History of the French Grand Prix 30 Jun 2007
Magny-Cours is just one of seven circuits to have hosted the French Grand Prix since it joined the Formula One calendar back in 1950. As speculation continues in the media over the future of the event, we look back at the races long and glorious history
The French event's original home was the ultra-fast Reims track, which had also staged Grands Prix in the pre-war era. The triangular-shaped circuit was fashioned from public roads and produced average speeds of well over 160 km/h, even in 1950. The inaugural championship race was won by Juan Manuel Fangio for Alfa Romeo, a feat he repeated the following year.
In 1952 Rouen-les-Essarts, another street circuit, held its first French Grand Prix, with Alberto Ascari unstoppable in his Ferrari. The Italian not only took pole position, he also led from flag to finish and claimed the fastest lap of the race.
For the following three events the race returned to Reims, with British driver Mike Hawthorn breaking Fangio's stranglehold on the circuit in 1953 after a close battle between the two, which saw them trade the lead countless times. Fangio took his revenge with victory in '54, there was no French race in 1955, and another Brit, Peter Collins, took the honours in 1956.
Between 1957 and 1964 the race moved between the two venues, Reims staging the Grand Prix five times and Rouen three. Among the names added to the winners' list were Tony Brooks, Dan Gurney and Jim Clark. Perhaps most notable though was 1961 victor Giancarlo Baghetti, who remains the only man to have won on his world championship debut.
Set in the scenic Auvergne mountains, Clermont-Ferrand hosted its first of four French Grands Prix in 1965. Jim Clark led from start to finish and when the race returned in 1969 fellow Scot Jackie Stewart did the same. Jochen Rindt was victorious the following year, while it was Stewart again for the circuit's final world championship appearance in 1972.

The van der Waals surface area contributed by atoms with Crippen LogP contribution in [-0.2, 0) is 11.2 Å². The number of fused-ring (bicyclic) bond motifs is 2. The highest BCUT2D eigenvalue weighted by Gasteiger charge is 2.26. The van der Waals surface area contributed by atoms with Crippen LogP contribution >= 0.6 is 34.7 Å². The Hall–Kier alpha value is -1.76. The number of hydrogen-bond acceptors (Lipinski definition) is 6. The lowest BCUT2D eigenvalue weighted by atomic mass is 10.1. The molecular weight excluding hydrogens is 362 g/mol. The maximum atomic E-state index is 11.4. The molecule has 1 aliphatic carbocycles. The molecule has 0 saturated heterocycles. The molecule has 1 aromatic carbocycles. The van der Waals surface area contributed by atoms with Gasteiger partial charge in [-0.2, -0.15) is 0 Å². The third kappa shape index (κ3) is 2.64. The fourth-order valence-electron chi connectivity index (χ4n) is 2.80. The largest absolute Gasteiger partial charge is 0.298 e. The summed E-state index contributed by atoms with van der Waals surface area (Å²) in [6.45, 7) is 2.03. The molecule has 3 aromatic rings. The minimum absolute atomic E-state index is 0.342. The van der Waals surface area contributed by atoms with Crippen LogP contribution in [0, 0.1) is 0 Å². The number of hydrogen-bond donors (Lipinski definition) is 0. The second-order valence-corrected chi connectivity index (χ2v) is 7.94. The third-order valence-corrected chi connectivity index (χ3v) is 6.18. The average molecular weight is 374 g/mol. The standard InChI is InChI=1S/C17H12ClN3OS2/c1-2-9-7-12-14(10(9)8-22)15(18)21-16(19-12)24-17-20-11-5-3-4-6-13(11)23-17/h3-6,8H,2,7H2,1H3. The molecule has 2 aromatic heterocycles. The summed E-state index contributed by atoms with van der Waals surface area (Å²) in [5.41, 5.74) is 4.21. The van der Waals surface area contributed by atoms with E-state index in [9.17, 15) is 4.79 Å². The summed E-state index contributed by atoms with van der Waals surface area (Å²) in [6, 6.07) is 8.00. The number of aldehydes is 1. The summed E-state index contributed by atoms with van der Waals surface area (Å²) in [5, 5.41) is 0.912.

The spiritual home of French motorsport has always been Le Mans, venue for the famous 24-hour sportscar race. However, the Formula One world championship has visited the famous circuit just once, in 1967. The Le Mans-Bugatti track, as it was known, used only the start line and the pits of the traditional layout, with the rest of the lap comprising a purpose-built infield section. Jack Brabham took an easy win, but the circuit proved unpopular with drivers and spectators alike and never staged another Grand Prix.
Paul Ricard joined the Formula One racing calendar in 1971. Unlike its predecessors, it was a purpose-built circuit, boasting good facilities, though not a particularly inspiring track design. Jackie Stewart was its first winner, while Ronnie Peterson, Niki Lauda, James Hunt, Mario Andretti and Alan Jones all took victories in the decade that followed.
During that time, the race switched between Paul Ricard and the Dijon-Prenois circuit, which debuted in 1974. Peterson took the inaugural win, but the sub-one minute lap time meant traffic was a problem. The track was duly extended for 1977, with Andretti victorious after John Watson's leading Brabham started to splutter on the final lap.
The 1979 race at Dijon was an all-French affair. Jean-Pierre Jabouille became the first Frenchman to win a world championship round on home soil and it was the maiden victory for national team Renault (and incidentally for a turbocharged car). However, the race will forever be remembered for the epic battle for second between Rene Arnoux in the other Renault and the Ferrari of Gilles Villeneuve. The latter finished ahead, but only after two of the most frantic closing laps in Formula One racing history.
When the race returned to Dijon in 1981, it was again a Frenchman who took the chequered flag as Alain Prost scored his maiden Formula One victory, again with home team Renault. It was to be one of six French Grand Prix wins for Prost, including three on the trot at Paul Ricard between 1988 and 1990.